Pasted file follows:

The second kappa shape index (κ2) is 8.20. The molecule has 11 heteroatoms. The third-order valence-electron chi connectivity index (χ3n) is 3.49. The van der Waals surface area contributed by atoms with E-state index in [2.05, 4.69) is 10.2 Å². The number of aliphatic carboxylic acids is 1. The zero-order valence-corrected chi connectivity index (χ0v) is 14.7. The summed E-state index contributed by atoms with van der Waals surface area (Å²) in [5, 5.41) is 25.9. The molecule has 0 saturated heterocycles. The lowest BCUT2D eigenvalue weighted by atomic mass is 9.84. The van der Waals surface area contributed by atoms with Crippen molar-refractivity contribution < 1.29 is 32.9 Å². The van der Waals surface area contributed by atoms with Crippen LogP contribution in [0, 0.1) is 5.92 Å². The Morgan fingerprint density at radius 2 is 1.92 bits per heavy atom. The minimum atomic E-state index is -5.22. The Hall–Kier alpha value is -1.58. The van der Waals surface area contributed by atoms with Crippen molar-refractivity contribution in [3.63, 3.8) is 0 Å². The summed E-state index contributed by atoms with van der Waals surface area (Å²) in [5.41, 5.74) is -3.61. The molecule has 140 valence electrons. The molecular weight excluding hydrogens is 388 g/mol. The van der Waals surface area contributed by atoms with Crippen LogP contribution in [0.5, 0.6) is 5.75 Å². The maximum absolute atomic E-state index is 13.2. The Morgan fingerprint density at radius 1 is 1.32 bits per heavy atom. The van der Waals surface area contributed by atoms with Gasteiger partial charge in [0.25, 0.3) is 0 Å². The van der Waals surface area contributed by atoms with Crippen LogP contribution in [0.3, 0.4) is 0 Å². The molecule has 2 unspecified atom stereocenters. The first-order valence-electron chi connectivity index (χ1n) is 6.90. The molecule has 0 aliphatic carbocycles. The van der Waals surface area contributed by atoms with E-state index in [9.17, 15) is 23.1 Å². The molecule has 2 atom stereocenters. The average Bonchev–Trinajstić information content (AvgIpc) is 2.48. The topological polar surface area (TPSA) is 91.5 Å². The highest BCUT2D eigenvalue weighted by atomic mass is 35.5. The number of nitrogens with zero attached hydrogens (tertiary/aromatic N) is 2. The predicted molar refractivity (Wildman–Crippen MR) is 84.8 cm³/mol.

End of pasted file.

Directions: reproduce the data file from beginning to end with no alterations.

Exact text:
The second kappa shape index (κ2) is 8.20. The molecule has 11 heteroatoms. The third-order valence-electron chi connectivity index (χ3n) is 3.49. The van der Waals surface area contributed by atoms with E-state index in [2.05, 4.69) is 10.2 Å². The number of aliphatic carboxylic acids is 1. The zero-order valence-corrected chi connectivity index (χ0v) is 14.7. The summed E-state index contributed by atoms with van der Waals surface area (Å²) in [5, 5.41) is 25.9. The molecule has 0 saturated heterocycles. The lowest BCUT2D eigenvalue weighted by atomic mass is 9.84. The van der Waals surface area contributed by atoms with Crippen molar-refractivity contribution < 1.29 is 32.9 Å². The van der Waals surface area contributed by atoms with Crippen LogP contribution in [0, 0.1) is 5.92 Å². The Morgan fingerprint density at radius 2 is 1.92 bits per heavy atom. The minimum atomic E-state index is -5.22. The Hall–Kier alpha value is -1.58. The van der Waals surface area contributed by atoms with Crippen molar-refractivity contribution in [3.63, 3.8) is 0 Å². The summed E-state index contributed by atoms with van der Waals surface area (Å²) in [5.41, 5.74) is -3.61. The molecule has 140 valence electrons. The molecular weight excluding hydrogens is 388 g/mol. The van der Waals surface area contributed by atoms with Crippen LogP contribution in [0.5, 0.6) is 5.75 Å². The maximum absolute atomic E-state index is 13.2. The Morgan fingerprint density at radius 1 is 1.32 bits per heavy atom. The van der Waals surface area contributed by atoms with Gasteiger partial charge in [0.25, 0.3) is 0 Å². The van der Waals surface area contributed by atoms with Crippen LogP contribution in [0.3, 0.4) is 0 Å². The molecule has 2 unspecified atom stereocenters. The first-order valence-electron chi connectivity index (χ1n) is 6.90. The molecule has 0 aliphatic carbocycles. The van der Waals surface area contributed by atoms with E-state index in [9.17, 15) is 23.1 Å². The molecule has 2 atom stereocenters. The average Bonchev–Trinajstić information content (AvgIpc) is 2.48. The topological polar surface area (TPSA) is 91.5 Å². The highest BCUT2D eigenvalue weighted by atomic mass is 35.5. The number of nitrogens with zero attached hydrogens (tertiary/aromatic N) is 2. The predicted molar refractivity (Wildman–Crippen MR) is 84.8 cm³/mol.